Kale, blueberries, lavender: Specialty NJ crops separate farmers from the pack
Emery's Berry Patch isn't just on any piece of land in New Egypt. The spot was strategically chosen for the quality of soil, offering optimum conditions for the development and harvesting of blueberries.
That's been their specialty crop for the past 64 years. Twenty acres feature up to 10 varieties of blueberries in the summer months. Customers arrive to pick their own, and they're taken by wagon to whichever fields can offer the best haul that day.
"What we really choose to do is allow our fruit to ripen fully," said owner John Marchese. "What that means is that we allow the fruit to get the highest Brix level. The Brix level is the sweetness, the nutrient sugar content of the fruit."
Emery's is among a special class of growing operations in New Jersey that are hyper-focused on one crop or a certain area of crops. They're not in line with the routine corn and tomato output that New Jersey is famous for. Instead, they answer the other needs of hungry New Jerseyans, and they arguably do it better than anyone else.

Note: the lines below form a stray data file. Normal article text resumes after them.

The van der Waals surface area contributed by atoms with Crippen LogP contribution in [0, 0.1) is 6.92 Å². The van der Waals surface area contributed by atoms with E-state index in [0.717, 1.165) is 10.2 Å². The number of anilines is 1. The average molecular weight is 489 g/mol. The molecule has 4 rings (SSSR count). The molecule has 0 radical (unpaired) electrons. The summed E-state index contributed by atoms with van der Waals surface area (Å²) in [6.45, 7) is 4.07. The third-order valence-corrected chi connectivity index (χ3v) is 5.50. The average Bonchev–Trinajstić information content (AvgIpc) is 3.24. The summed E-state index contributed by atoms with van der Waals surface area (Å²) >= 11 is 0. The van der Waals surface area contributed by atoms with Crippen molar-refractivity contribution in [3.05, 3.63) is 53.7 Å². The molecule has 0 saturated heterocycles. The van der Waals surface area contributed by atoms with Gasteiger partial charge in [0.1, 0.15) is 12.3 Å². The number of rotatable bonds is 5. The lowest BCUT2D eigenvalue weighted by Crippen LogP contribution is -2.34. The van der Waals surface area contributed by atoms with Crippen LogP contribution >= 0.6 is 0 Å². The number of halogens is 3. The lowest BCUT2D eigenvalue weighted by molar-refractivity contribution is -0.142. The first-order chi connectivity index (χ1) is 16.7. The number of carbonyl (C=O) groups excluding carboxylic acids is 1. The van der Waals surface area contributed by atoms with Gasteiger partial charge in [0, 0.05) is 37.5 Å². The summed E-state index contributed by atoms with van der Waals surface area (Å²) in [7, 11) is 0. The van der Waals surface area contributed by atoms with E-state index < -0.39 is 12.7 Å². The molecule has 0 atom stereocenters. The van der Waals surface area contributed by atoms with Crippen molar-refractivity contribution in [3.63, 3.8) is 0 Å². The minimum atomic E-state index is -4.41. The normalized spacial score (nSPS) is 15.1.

"There are some farms that specialize just in certain niche crops," said Liz Thompson, a research associate with the New Jersey Farm Bureau. "They found that that's what they're best at or that they have a specific market that they're reaching out to."
In Morganville, Pleasant Valley Lavender lets visitors cut their own aromatic bouquets or take home handcrafted soaps and bath products made from the farm's fields of English and French lavender.
7th Heaven Farm in Tabernacle prides itself as New Jersey's first and only soy-free and corn-free farm, selling non-GMO meats and eggs.
Healthy and clean eating is the driver behind Beyond Organic Growing in Freehold. The vertical farm produces specialty greens and herbs not typically found in the grocery store.
"We do three different kinds of kale," said owner Theresa Reid. "Most people don't realize — they just buy 'kale' — but there's Siberian kale, White Russian kale, Scarlet kale."
The menu also consists of several types of lettuce.
The farm handles walk-in customers and a handful of restaurants from Freehold to Point Pleasant Beach.
"If you're eating organic, you're coming here," Reid said. "I could see the trend coming for the past couple years, so I knew this was going to take off."
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Contact reporter Dino Flammia at Dino.Flammia@townsquaremedia.com